Even seasoned leaders can fall prey to organizational and cognitive biases that cause judgment errors and faulty decisions. Learn to identify common cognitive biases at work, grab tips for spotting them, and practice spotting them in scenarios.
- We all have cognitive biases. Isn't this a bad thing? Yes. And no. cognitive biases aren't totally bad because their mental simplifier helping us process things quickly and easily, like detecting hostility in your boss's voice. The bad reputation of cognitive biases comes from when they go undetected and leave us susceptible to poor judgment. Let's reduce the chances of this happening. First, we'll identify common cognitive biases and tips for spotting them. Then we'll look at scenarios to see if you can spot them. As we go through these biases, if what comes immediately to mind are examples of other people's biases instead of your own. That's a hint that you've spotted the blind spot bias in yourself. The blind spot bias makes spotting biases and others easier and more likely than spotting biases in ourselves. You may have heard of the confirmation bias. It's in the news a lot lately. It makes us seek evidence that confirms our pre-existing beliefs and reject evidence that does not. Regardless of the quality of the evidence. If you rarely hear good arguments from people that you disagree with, that may be a hint that your confirmation bias is afoot. Affect heuristic makes us rely on our emotional feelings good or bad to make decisions that should optimally be evaluated more analytically. Look out for sneaky substitutions like thinking that Tesla is a good company to invest in because you like Teslas. False consensus bias makes us overestimate how much others agree with us. Look out for dismissing people who disagree as being defective in their thinking. The clustering illusion makes us seek patterns in random events and misrepresent correlation with cause. Look out for relying too heavily on trends and stories that seemed to make sense, for example, thinking that Dylane's promotion caused the recent drop in sales because she's no longer motivated to work hard. The availability heuristic makes us overestimate the likelihood of events that come easily to mind. Look out for thinking things are more likely to happen like plane crashes or divorce after seeing lots of articles about them. Now, see if you can spot the bias in each of these five scenarios. Feel free to pause after each scenario to see if you guess right. Number one, I like their product. We should invest in them. (Upbeat music) If you guessed Affect Heuristic, you're right. Number two, we look For and found plenty of evidence that the tool recreated is the most effective. That's confirmation bias. Number three, I just read a report about people who've been run over in parking lots while looking at their phones. The likelihood of being run over in parking lots has gone up. Could this be availability heuristic? Four, Susan's last six proposals were quickly adopted. I bet on Susan's proposal because she's on a streak. Did you spot the clustering illusion? Number five, Bruce knew that nobody wanted to hear Tyrell's presentation. You spotted it, false consensus bias. Now that you've played with these scenarios, create scenarios with your team to practice spotting these cognitive biases.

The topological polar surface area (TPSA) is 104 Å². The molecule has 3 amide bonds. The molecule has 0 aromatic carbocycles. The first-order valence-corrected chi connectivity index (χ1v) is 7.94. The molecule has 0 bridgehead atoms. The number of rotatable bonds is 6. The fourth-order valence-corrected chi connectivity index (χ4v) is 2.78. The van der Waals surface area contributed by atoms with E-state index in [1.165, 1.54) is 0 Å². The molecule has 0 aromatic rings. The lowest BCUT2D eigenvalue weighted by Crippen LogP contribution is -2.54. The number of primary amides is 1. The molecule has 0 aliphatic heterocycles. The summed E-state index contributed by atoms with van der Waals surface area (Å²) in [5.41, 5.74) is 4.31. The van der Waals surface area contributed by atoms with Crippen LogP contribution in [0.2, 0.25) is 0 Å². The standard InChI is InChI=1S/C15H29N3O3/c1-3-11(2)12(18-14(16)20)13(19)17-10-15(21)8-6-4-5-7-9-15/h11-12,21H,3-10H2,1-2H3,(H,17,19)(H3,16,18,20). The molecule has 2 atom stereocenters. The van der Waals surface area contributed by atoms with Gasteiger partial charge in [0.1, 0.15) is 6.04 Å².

- Comparing critical and strategic thinking
- Minimizing bad judgements
- Recognizing cognitive bias
- Using counterfactual thinking
- Overcoming loss aversion
- Avoiding logical fallacies
- Creating a culture of critical thinking